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US9678293B2 - Fiber termination enclosure with modular plate assemblies - Google Patents

Fiber termination enclosure with modular plate assemblies Download PDF

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Publication number
US9678293B2
US9678293B2 US15243143 US201615243143A US9678293B2 US 9678293 B2 US9678293 B2 US 9678293B2 US 15243143 US15243143 US 15243143 US 201615243143 A US201615243143 A US 201615243143A US 9678293 B2 US9678293 B2 US 9678293B2
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Prior art keywords
cable
enclosure
fiber
plate
mounting
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US15243143
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US20170045699A1 (en )
Inventor
Jonathan Walter Coan
Dennis Krampotich
Jonathan R. Kaml
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CommScope Technologies LLC
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CommScope Technologies LLC
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    • GPHYSICS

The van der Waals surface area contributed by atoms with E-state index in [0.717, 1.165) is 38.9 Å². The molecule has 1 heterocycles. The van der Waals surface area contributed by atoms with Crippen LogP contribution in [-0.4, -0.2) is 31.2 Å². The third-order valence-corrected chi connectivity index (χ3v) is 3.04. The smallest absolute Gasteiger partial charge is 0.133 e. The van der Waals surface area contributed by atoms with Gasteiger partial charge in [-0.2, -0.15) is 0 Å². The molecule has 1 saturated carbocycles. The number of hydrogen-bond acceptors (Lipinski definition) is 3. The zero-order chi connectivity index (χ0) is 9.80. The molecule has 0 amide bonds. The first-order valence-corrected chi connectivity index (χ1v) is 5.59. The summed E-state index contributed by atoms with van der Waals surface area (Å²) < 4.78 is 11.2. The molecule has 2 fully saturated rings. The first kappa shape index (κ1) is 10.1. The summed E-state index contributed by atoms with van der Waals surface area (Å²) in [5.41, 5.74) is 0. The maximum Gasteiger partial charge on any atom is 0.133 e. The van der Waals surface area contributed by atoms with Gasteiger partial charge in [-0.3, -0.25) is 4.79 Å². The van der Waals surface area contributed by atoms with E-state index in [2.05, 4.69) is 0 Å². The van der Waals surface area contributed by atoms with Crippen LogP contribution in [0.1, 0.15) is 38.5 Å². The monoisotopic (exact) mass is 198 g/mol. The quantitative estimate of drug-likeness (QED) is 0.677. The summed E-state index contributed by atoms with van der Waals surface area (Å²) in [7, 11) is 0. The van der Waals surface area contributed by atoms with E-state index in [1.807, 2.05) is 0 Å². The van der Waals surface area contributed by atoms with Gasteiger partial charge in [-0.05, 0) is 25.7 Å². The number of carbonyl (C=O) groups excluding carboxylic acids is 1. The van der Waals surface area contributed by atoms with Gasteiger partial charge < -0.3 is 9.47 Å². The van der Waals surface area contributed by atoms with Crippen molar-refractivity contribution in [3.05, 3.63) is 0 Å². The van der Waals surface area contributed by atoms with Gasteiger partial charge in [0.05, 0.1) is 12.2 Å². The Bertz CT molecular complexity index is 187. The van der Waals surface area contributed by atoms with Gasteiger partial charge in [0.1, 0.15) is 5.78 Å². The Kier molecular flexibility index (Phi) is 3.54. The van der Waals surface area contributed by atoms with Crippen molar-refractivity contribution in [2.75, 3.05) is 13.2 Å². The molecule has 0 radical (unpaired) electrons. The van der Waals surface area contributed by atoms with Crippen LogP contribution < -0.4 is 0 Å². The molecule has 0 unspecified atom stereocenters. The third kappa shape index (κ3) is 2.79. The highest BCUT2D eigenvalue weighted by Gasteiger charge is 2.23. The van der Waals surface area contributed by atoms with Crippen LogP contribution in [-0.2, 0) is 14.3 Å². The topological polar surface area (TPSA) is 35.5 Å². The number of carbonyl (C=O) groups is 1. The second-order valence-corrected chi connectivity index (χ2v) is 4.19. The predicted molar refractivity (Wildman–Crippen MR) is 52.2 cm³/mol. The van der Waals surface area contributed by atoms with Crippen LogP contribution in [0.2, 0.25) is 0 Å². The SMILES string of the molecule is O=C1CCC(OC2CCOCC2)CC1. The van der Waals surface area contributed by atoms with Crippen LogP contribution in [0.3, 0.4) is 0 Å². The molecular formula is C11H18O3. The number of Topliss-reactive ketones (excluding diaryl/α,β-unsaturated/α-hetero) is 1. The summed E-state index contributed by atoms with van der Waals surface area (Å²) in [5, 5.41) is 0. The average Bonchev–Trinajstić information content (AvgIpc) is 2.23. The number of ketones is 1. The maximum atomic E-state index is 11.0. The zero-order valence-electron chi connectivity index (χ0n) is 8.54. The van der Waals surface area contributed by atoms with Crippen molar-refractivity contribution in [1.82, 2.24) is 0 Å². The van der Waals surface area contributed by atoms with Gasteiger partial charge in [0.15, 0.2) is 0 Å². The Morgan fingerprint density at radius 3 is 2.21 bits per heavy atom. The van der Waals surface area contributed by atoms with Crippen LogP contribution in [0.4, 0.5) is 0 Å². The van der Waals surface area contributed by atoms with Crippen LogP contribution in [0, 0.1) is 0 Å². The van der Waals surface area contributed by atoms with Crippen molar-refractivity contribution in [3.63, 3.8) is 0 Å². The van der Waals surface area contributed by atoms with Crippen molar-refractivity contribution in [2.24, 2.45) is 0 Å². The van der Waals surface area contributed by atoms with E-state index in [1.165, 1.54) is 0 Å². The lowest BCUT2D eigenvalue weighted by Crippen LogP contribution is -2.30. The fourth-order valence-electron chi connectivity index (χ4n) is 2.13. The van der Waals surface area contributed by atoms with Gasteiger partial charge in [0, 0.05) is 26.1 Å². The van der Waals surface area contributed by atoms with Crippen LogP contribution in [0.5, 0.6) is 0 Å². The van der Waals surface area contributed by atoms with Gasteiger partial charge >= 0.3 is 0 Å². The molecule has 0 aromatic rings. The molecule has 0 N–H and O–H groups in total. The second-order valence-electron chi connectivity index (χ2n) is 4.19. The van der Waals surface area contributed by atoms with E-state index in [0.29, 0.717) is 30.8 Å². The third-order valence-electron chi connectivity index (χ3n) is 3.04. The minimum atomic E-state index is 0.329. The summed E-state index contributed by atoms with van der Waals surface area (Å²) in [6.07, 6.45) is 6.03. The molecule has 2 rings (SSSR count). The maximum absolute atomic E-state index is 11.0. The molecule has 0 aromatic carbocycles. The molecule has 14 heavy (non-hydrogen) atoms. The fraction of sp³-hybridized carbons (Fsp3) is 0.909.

• G02OPTICS
    • G02BOPTICAL ELEMENTS, SYSTEMS, OR APPARATUS
    • G02B6/00Light guides
    • G02B6/44Mechanical structures for providing tensile strength and external protection for fibres, e.g. optical transmission cables
    • G02B6/4401Optical cables
    • G02B6/4439Auxiliary devices
    • G02B6/444Systems and boxes with surplus length
    • G02B6/4441[Boxes]
    • G02B6/4446Cableboxes
    • G02B6/445Cableboxes with lateral pivoting cover
    • GPHYSICS
    • G02OPTICS
    • G02BOPTICAL ELEMENTS, SYSTEMS, OR APPARATUS
    • G02B6/00Light guides
    • G02B6/24Coupling light guides
    • G02B6/36Mechanical coupling means
    • G02B6/38Mechanical coupling means having fibre to fibre mating means
    • G02B6/3807Dismountable connectors, i.e. comprising plugs